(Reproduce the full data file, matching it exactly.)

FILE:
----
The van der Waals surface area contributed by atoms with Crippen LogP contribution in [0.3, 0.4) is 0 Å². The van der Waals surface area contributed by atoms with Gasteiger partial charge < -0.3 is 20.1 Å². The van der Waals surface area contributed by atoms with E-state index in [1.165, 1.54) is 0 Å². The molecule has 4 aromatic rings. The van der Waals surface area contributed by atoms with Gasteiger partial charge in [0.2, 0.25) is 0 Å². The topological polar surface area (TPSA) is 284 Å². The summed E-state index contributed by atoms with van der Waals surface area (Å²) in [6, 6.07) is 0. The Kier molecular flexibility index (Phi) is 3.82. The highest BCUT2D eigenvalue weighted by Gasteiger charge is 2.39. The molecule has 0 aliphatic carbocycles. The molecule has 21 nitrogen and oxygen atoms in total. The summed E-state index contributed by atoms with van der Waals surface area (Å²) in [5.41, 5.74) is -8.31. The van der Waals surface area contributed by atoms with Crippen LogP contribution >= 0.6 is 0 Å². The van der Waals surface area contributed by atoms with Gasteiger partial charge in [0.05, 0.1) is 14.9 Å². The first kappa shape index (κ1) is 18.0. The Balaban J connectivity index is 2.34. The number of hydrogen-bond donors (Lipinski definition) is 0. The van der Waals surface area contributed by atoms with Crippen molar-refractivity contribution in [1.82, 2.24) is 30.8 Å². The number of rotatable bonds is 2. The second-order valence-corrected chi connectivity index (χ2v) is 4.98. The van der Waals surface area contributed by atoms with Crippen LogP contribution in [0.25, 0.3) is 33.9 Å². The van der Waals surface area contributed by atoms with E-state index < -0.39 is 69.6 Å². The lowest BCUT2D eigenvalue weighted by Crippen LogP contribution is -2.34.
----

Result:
The van der Waals surface area contributed by atoms with Crippen LogP contribution in [0.3, 0.4) is 0 Å². The van der Waals surface area contributed by atoms with Gasteiger partial charge < -0.3 is 20.1 Å². The van der Waals surface area contributed by atoms with E-state index in [1.165, 1.54) is 0 Å². The molecule has 4 aromatic rings. The van der Waals surface area contributed by atoms with Gasteiger partial charge in [0.2, 0.25) is 0 Å². The topological polar surface area (TPSA) is 284 Å². The summed E-state index contributed by atoms with van der Waals surface area (Å²) in [6, 6.07) is 0. The Kier molecular flexibility index (Phi) is 3.82. The highest BCUT2D eigenvalue weighted by Gasteiger charge is 2.39. The molecule has 0 aliphatic carbocycles. The molecule has 21 nitrogen and oxygen atoms in total. The summed E-state index contributed by atoms with van der Waals surface area (Å²) in [5.41, 5.74) is -8.31. The van der Waals surface area contributed by atoms with Crippen LogP contribution >= 0.6 is 0 Å². The van der Waals surface area contributed by atoms with Gasteiger partial charge in [0.05, 0.1) is 14.9 Å². The first kappa shape index (κ1) is 18.0. The Balaban J connectivity index is 2.34. The number of hydrogen-bond donors (Lipinski definition) is 0. The van der Waals surface area contributed by atoms with Crippen molar-refractivity contribution in [1.82, 2.24) is 30.8 Å². The number of rotatable bonds is 2. The second-order valence-corrected chi connectivity index (χ2v) is 4.98. The van der Waals surface area contributed by atoms with Crippen LogP contribution in [0.25, 0.3) is 33.9 Å². The van der Waals surface area contributed by atoms with E-state index < -0.39 is 69.6 Å². The lowest BCUT2D eigenvalue weighted by Crippen LogP contribution is -2.34.